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Opioids Addiction: Symptoms, Signs and Side Effects

Written by Erica Weiman

& Medically Reviewed by Dr. Jessica Pyhtila, PharmD

Medically Reviewed

Up to Date

This article was reviewed by a medical professional to guarantee the delivery of accurate and up-to- date information. View our research policy.

Last Updated - 6/17/2022

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Opioids are a class of drugs derived from opium, a plant. Some opioid drugs have medical uses such as morphine and hydromorphone, while others, such as heroin and carfentanil, have no medical use. When used, opioids activate opioid receptors in the brain which causes the brain to release endorphins. This reaction can cause a craving for more of the drug and lead to addiction.

Beyond its addictive qualities, opioids suppress the nervous system and slow bodily functions, like breathing or heart rate. So the more opioids a person takes, the more stress they’re putting on their body and the more likely they are to overdose.

Persistent opioid use can lead to dependence, where the body becomes accustomed to the presence of opioids and changes its functions to adjust for the presence of opioids. Dependence makes it difficult to quit opioids, as the body must readjust for the absence of opioids in the bloodstream.

Symptoms of Opioids Abuse

There are symptoms when someone misuses opioids. Signs of opioid abuse can be both physical and psychosocial. Physical signs of opioid abuse include constipation, excessive sleepiness, fatigue and decreased breathing.

Opioid abuse symptoms will also typically include withdrawal symptoms when drug use is stopped. Symptoms of withdrawal include:

  • Sweating
  • Excessive tear production
  • Runny nose
  • Enlarged pupils
  • Stomach cramps
  • Tremors
  • Rapid heartbeat
  • Fever
  • Irritability
  • Elevated blood pressure
  • Chills
  • Nausea
  • Vomiting
  • Diarrhea
  • Weight loss

Someone experiencing withdrawal was likely using opioids illicitly or beyond what was medically intended.

Psychosocial signs of opioid abuse are more related to behavior. These signs of opioid abuse include:

  • Using or obtaining an opioid illegally
  • Lying about opioid use
  • Irritability, anger, or guilt when speaking with others about opioid use
  • Decreased performance at work or school
  • Financial difficulty related to spending on opioids

If you see these symptoms in yourself or a loved one, it’s important to seek professional treatment to address the addiction and any co-occurring disorders present. Professional addiction treatment centers can help patients through withdrawal symptoms and set them up for continued success in recovery.

Insurance May Cover the Cost of Rehab

Cost should not stop you from getting the help you need. See if your insurance is accepted at The Recovery Village.

Side Effects of Opioids

While opioids may decrease pain and cause a high, several undesirable and dangerous side effects may be present even when they’re not abused. Side effects of opioid use include:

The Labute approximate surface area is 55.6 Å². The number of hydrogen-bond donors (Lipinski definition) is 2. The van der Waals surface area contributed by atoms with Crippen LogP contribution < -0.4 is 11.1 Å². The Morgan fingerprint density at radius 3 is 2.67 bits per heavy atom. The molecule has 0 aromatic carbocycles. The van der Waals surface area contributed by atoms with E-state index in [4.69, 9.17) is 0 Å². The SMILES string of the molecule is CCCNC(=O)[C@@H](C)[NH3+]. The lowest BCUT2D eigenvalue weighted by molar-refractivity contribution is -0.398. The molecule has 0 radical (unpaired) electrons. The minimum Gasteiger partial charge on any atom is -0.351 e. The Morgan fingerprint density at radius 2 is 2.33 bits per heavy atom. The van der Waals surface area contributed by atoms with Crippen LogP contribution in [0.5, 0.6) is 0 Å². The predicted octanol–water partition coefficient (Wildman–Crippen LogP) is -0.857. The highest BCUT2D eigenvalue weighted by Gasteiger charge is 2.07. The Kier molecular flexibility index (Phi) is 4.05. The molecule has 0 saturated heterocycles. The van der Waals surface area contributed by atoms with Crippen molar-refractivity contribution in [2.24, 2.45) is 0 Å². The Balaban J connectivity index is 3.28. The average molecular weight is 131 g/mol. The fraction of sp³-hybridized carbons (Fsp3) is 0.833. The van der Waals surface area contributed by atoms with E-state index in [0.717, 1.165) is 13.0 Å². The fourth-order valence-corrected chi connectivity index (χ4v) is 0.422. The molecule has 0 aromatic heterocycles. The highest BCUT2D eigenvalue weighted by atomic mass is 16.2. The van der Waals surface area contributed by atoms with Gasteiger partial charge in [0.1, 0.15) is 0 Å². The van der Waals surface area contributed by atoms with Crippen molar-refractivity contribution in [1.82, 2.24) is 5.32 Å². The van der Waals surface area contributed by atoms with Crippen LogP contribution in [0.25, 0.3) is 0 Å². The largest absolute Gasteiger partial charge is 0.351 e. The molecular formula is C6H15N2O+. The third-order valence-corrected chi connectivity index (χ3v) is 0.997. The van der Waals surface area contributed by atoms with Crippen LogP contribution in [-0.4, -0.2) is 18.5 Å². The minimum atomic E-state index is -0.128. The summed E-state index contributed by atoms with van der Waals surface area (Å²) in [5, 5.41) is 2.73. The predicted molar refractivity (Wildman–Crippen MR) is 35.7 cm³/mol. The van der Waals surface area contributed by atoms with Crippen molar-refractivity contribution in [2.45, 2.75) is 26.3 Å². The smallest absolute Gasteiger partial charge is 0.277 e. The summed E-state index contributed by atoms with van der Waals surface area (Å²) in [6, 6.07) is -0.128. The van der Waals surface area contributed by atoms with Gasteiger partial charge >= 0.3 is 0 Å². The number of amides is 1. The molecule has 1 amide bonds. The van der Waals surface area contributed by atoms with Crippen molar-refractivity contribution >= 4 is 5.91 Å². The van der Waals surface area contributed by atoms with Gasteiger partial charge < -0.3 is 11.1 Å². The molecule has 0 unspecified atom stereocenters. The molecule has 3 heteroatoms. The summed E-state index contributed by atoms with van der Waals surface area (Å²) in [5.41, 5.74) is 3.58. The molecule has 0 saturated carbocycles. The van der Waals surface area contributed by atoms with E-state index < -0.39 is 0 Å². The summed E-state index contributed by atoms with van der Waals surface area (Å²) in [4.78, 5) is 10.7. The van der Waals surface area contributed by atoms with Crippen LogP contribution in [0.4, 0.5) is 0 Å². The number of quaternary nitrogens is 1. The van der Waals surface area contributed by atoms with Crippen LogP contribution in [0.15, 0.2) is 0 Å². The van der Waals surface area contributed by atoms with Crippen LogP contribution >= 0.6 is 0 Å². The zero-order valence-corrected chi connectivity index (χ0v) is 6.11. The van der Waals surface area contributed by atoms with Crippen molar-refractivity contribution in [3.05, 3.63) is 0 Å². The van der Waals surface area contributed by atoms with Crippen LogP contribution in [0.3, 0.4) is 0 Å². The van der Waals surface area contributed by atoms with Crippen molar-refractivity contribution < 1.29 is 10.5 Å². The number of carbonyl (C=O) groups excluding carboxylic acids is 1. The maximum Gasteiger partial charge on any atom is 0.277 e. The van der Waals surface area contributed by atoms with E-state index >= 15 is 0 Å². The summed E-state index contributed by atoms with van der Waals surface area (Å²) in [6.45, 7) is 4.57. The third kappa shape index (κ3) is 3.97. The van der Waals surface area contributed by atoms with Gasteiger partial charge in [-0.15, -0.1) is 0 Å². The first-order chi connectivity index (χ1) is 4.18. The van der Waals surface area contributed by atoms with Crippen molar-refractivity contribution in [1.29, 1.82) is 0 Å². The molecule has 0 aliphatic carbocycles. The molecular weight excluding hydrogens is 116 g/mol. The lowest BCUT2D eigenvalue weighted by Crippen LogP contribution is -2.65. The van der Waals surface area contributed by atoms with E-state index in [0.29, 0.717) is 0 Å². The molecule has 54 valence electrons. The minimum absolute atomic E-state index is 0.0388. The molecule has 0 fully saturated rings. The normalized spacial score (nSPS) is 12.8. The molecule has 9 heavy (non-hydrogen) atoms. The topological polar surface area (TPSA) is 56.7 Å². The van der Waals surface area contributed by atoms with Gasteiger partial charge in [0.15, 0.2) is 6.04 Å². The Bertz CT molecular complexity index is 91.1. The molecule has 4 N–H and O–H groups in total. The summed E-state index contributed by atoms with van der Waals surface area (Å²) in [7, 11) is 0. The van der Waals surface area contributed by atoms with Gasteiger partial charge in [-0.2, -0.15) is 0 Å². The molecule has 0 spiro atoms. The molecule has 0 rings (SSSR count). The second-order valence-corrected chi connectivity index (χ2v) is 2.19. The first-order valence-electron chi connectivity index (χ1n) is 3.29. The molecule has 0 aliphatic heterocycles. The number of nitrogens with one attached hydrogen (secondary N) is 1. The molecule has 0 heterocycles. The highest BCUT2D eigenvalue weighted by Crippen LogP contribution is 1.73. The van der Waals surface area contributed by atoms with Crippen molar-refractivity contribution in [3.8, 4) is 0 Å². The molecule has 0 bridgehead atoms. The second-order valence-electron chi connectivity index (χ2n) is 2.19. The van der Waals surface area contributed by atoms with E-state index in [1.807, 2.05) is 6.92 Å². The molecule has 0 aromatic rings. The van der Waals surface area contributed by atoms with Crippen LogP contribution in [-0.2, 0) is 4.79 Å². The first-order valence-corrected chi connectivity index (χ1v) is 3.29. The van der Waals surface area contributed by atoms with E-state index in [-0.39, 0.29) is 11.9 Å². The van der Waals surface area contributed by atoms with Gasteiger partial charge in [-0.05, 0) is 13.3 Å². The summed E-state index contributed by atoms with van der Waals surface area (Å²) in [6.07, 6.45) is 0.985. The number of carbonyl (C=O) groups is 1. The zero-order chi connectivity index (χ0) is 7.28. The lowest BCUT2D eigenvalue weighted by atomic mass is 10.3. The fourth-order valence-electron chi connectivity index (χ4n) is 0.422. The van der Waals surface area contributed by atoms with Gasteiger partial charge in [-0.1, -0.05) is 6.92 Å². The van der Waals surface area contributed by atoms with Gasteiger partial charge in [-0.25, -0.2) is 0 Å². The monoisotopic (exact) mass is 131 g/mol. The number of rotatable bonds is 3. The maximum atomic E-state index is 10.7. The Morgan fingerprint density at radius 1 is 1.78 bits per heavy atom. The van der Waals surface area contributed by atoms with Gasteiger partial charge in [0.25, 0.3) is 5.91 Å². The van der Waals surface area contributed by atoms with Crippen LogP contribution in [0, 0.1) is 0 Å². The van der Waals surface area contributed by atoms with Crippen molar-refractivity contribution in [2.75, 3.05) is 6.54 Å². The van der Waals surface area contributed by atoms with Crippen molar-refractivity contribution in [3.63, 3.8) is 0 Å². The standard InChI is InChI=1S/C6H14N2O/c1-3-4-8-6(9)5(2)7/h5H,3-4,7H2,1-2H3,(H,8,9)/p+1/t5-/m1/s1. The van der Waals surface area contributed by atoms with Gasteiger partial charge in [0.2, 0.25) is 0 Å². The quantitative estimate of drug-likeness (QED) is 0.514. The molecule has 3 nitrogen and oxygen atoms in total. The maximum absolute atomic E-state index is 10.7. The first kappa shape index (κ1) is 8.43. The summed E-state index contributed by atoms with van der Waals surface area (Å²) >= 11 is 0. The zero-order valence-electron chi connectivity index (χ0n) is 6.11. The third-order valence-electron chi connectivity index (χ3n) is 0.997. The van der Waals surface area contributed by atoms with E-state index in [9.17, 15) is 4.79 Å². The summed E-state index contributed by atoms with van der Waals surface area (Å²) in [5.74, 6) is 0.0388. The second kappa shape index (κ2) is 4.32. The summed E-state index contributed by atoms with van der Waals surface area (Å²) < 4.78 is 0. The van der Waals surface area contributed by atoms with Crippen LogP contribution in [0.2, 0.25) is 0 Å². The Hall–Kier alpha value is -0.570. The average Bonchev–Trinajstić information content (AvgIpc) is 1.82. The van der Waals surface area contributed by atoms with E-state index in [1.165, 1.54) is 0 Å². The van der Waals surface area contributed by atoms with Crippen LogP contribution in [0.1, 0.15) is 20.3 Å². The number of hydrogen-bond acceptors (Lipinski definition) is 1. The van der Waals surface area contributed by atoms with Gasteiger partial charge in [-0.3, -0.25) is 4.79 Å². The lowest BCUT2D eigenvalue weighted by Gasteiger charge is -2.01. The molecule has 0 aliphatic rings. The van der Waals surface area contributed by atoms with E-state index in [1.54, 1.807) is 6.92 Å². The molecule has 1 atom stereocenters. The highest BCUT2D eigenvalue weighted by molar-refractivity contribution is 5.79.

• Constipation
  • Constricted pupils
  • Nausea
  • Decreased sex drive
  • Fatigue
  • Slurred speech
  • Falling asleep during the day
  • Problems waking up
  • Decreased breathing
  • Overdose

These side effects can also lead to the development of other health problems. Constipation, for instance, could lead to long-term bowel problems.

Side Effects of Long-Term Opioids Abuse

Long-term opioid use side effects include the development of tolerance and dependence. Tolerance is dangerous because as the body develops a need for larger doses to experience the same high, the physical response to the increased amount of opioids does not adjust as fast. This change leads to the body needing larger doses of opioids to achieve the original high.

Another side effect of long-term opioid misuse is the decreased ability to manage severe pain. Patients may initially consult with a family physician to attempt to address chronic pain. In the past, some physicians continually prescribed opioids to their patients to treat their pain. Unfortunately, individuals who are accustomed to large amounts of opioid medications will have a hard time managing pain following surgery or an injury. Long-term opioid misuse can lead to circumstances where the pain is completely uncontrollable.

Signs of Opioids Overdose

The deadliest aspect of opioid misuse is the potential for opioid overdose. According to the Centers for Disease Control and Prevention, 68 percent of the approximate 70,200 drug overdoses that occurred in 2017 involved opioids.

Opioid overdose symptoms include:

  • Slowed breathing
  • Difficulty awakening
  • Unresponsiveness
  • Shallow breaths
  • Impaired judgment
  • Not breathing
  • Death

If you believe that you or a loved one are experiencing an opioid overdose, call 911 immediately. Overdose can lead to irreparable brain damage or death and should be treated by medical professionals as soon as possible.

If you or a loved one struggle with an addiction to opioids, the Recovery Village Ridgefield is ready to help. Our dedicated staff provides individualized treatment that addresses addiction alongside any co-occurring disorders that may be present. Contact us today to learn more about how we can provide the treatment you need.


Dixon, David W. “Opioid Abuse.” June 21st, 2018. Accessed March 12th.

O’Mally, Gerald F. & O’Mally, Rika. “Opioid Toxicity and Withdrawal.” Merck Manuals. March 2018. Accessed March 8th, 2019.

View Sources

Dixon, David W. “Opioid Abuse.” June 21st, 2018. Accessed March 12th.

O’Mally, Gerald F. & O’Mally, Rika. “Opioid Toxicity and Withdrawal.” Merck Manuals. March 2018. Accessed March 8th, 2019.